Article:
Do you think it is going somewhere or is it stagnating?

Well yes, I think it is progressing on to something bigger. By this I mean, that there are more people involved now than ever before. There are more crews, more record labels, more hip hop shows, just more people willing to make more sacrifice to achieve there goals. The only thing that can hold anyone in this game is a lack of vision and maybe more realistically finance. One thing I do respect about this game is that everyone involved with it has a mutual respect and love for what they do. I believe anyone doing uk hip-hop have some love for it and that's what keeps it alive over the troublesome years. Will it ever be main stream? I do not know the answer to that. One thing I do know is that because of that same reason, UK hip hop sound is getting better and better after every other release. If you go to HMV to buy a hip hop record, you have the option to buy something a bit predictable and instantly forgettable like most of the US import (No disrespect meant here just giving my opinion). Or you can buy UK Hip Hop which at least guarantees one or all of the things I mentioned earlier. With financial support and better promotion don't be surprise to see Mark B & Blade, Malarchi, Moorish Delta 7, Darkjoint, Out the Vile, Freddie Kruga, D-Lyte-1 to name a few at the top ten of the UK charts or any European charts.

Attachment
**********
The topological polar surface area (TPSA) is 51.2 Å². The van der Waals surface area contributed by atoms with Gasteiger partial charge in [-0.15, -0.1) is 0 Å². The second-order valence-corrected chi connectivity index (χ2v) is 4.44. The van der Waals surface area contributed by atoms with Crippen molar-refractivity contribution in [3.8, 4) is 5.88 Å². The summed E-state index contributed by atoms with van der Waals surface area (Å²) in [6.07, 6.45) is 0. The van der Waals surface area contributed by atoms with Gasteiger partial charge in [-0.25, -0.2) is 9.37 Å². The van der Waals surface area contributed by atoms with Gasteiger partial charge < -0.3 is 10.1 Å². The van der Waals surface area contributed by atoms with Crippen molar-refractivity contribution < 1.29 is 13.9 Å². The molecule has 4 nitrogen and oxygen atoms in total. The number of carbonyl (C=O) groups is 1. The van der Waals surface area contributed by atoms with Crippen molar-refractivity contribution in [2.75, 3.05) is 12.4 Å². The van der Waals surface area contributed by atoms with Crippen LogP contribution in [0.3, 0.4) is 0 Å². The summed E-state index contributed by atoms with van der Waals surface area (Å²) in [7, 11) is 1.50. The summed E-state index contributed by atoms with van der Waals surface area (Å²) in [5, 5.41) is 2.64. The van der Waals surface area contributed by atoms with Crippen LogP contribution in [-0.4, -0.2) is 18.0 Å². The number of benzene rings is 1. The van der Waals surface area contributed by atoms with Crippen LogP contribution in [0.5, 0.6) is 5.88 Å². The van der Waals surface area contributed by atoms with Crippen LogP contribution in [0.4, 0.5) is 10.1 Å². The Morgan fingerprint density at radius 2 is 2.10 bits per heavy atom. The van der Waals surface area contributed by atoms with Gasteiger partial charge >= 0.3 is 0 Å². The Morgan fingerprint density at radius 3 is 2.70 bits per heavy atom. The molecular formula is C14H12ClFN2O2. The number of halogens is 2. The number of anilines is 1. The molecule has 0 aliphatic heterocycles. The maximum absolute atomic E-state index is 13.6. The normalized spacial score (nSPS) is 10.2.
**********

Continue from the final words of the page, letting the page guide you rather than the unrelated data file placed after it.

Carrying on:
Who are the UK artists you listen to and admire?

I do admire Ninja Tunes for their survival as a record label over the years doing UK hip hop and so does Gemtoy records or any record company that has been supporting UK hip hop over the last ten years. I like blade since the days of "Mind of an ordinary citizens" and MC Mello since the days of "Open up your mind". Hard Noise with "Untitled", Over Lord X "Rough in Hackney" and "14 days in May". More recently Mark B and Blade, Black Sumaria's album "the struggle continue is one of my favourite UK hip hop albums of all time. Social Misfits Collective, D-Lyte-1's album is going to separate the men from the boys, cause it is so mature. I am a big fan of Black Twang and Rodney P because they always drop something I can personally relate to. MC D's "Don't judge a book by its cover" and Psychological Enslavement Album with Silent Eclipse. Like Rodney P said on 'Dedication', "I don't feel any MC like I feel MC D, that's real." and believe me, he epitomise UK Hip-Hop for me. MC D has the all time favourite UK MC crown for me. I love DJ Skitz production on "Dedication" and his album is phat. Moorish Delta reflects the way I feel sometime so I do like to listen to their EP when am in that kind of mood. Out the vile is one of the more recent crew am feeling. Back in the day they had an MC called Karma Kazi with a track titled "The Truth" which I think was cold. I tried to buy that tune but could not find it in any record shops in London. TY tend to take things back like when we all started doing this, which is nice to bring back those memories. Creators and Nextmen are nice too with different vibes. Insane Macbeth and ice pick are killing it. There are so many others I can't remember right now but I do like that IceBerg Slim tune "Fuck You" because it has more of a UK feel to it. For the past couple of weeks I have been listening to Malarchi's album "Forgotten World" and "Going 4 D.E.L.F" the forth coming Darkjoint album but I need to make my mind up on what tracks would finally make the album. I do tracks then think it is not good enough to make the album and trying to keep with other peoples schedule does not help but its almost finish now.

Who are your UK influences?